Anemia is a widespread disease affecting up to one-third of the global population. The prevalence increases with age and is more common in women of reproductive age, pregnant women, and the elderly. Apart from age and sex, the race is also an important determinant of anemia, with the prevalence increasing in the African-American population (Xiao, 2022).
Anemia is strictly defined as a decrease in red blood cell (RBC) mass. Anemia is not a diagnosis, but a presentation of an underlying condition. Most clients experience some symptoms related to anemia when hemoglobin drops below 7.0 g/dL (Xiao, 2022).
The pathophysiology of anemia varies greatly depending on the primary cause. In acute hemorrhagic anemia, it is the restoration of blood volume with intracellular and extracellular fluid that dilutes the remaining RBCs, which results in anemia. A proportionate reduction in both plasma and red cells results in falsely normal hemoglobin and hematocrit. RBCs are produced in the bone marrow and released into circulation. Approximately 1% of RBCs are removed from circulation per day. An imbalance in the production, removal, or destruction of RBC leads to anemia (Xiao, 2022).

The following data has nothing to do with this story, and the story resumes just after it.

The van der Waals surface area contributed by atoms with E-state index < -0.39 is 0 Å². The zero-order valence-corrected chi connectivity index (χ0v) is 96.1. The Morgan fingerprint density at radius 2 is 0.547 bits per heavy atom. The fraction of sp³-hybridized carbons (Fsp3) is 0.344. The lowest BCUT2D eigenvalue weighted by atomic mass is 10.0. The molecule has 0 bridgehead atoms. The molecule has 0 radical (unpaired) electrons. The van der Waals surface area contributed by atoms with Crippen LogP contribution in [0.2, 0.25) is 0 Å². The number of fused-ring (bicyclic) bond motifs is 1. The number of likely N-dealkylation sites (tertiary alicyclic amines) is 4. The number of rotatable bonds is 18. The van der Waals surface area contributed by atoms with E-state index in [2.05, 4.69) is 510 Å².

The etiology of anemia depends on whether the anemia is hypoproliferative or hyperproliferative.
- Hypoproliferative microcytic anemia has a mean corpuscular volume (MCV) of less than 80 fL, which includes conditions such as iron deficiency anemia, anemia of chronic disease, sideroblastic anemia, thalassemia, and lead poisoning.
- Hypoproliferative normocytic anemia has an MCV of 80 to 100 fL and occurs in renal failure, aplastic anemia, pure red cell aplasia, and multiple myeloma.
- Hypoproliferative macrocytic anemia has an MCV of >100 fL and is caused by alcohol, liver disease, hypothyroidism, folate, vitamin B12 deficiency, and medications.
- Hemolytic anemia with extravascular hemolysis occurs when red cells are prematurely removed from the circulation by the liver and spleen, while intravascular hemolysis occurs when red cells lyse within the circulation and is less common.